Describing the January 14 judgment that sacked Ihedioha as a “wonder that shall never end”, the justice asked the court to exercise its inherent jurisdiction and redeem its image.
He also confronted his colleagues with instances in the Nigeria’s Supreme Court and other supreme courts, including those of the United Kingdom (UK), United States (US) and Australia, where the courts had exercised their powers to over-rule themselves, and consequently urged his colleagues to visit the recent judgment in the interest of justice.
Justice Nweze added that except the judgment recently delivered was set aside, it would continue to hurt the nation’s electoral jurisprudence.
Revisiting the Imo State judgment, Justice Nweze pointed out that the candidate of the All Progressives Congress (APC), Hope Uzodinma, in his petition, presented his case without the record of accredited voters.
According to the justice, Uzodinma misled the court to accept the results of the election from his angle.
He said: “There were over 129,340 votes in excess of accredited voters. The court can redeem its image by setting aside its judgment. If not, this will continue to hurt our electoral jurisprudence. It is awkward and embarrassing to the court. He misled the court.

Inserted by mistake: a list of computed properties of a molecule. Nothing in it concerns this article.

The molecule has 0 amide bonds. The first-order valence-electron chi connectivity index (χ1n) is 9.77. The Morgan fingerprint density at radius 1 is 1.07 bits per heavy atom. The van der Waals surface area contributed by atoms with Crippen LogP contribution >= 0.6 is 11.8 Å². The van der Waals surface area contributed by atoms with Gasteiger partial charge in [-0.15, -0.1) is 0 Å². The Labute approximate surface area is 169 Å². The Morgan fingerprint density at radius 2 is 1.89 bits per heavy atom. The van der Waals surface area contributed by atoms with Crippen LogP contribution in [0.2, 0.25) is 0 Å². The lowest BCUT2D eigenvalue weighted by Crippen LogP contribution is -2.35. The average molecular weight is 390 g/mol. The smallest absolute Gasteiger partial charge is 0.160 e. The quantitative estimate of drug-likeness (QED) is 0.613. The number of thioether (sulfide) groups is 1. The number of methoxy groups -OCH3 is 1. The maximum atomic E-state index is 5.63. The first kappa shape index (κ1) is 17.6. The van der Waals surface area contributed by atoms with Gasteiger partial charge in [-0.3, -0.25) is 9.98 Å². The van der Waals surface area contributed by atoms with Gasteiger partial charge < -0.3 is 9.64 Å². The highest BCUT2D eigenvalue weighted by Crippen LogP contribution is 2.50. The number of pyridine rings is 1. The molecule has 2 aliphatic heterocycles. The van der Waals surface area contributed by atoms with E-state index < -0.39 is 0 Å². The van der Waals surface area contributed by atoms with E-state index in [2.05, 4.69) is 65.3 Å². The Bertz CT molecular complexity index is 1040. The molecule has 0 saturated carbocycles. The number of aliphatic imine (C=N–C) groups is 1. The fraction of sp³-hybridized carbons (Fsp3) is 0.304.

“When the appellant presented his table of exhibit, he mischievously excluded the votes of others and the court declared him winner. I am of the firm view that this court should set aside the initial judgment and restore the judgment of the lower court.”
Justice Nweze added that the apex court had a duty in the interest of justice to set aside its decision that was given in error. To him, the judgment that declared Uzodinma winner was entered in error.
Ihedioha had on February 5 approached the court for a review of the ruling that sacked him and returned Uzodinma of the APC as the duly elected governor.
At the resumed hearing yesterday, counsel to Ihedioha and PDP, Chief Kanu Agabi (SAN), asked the court to set aside its earlier judgment and uphold the verdict of the lower court which upheld the election of Ihedioha.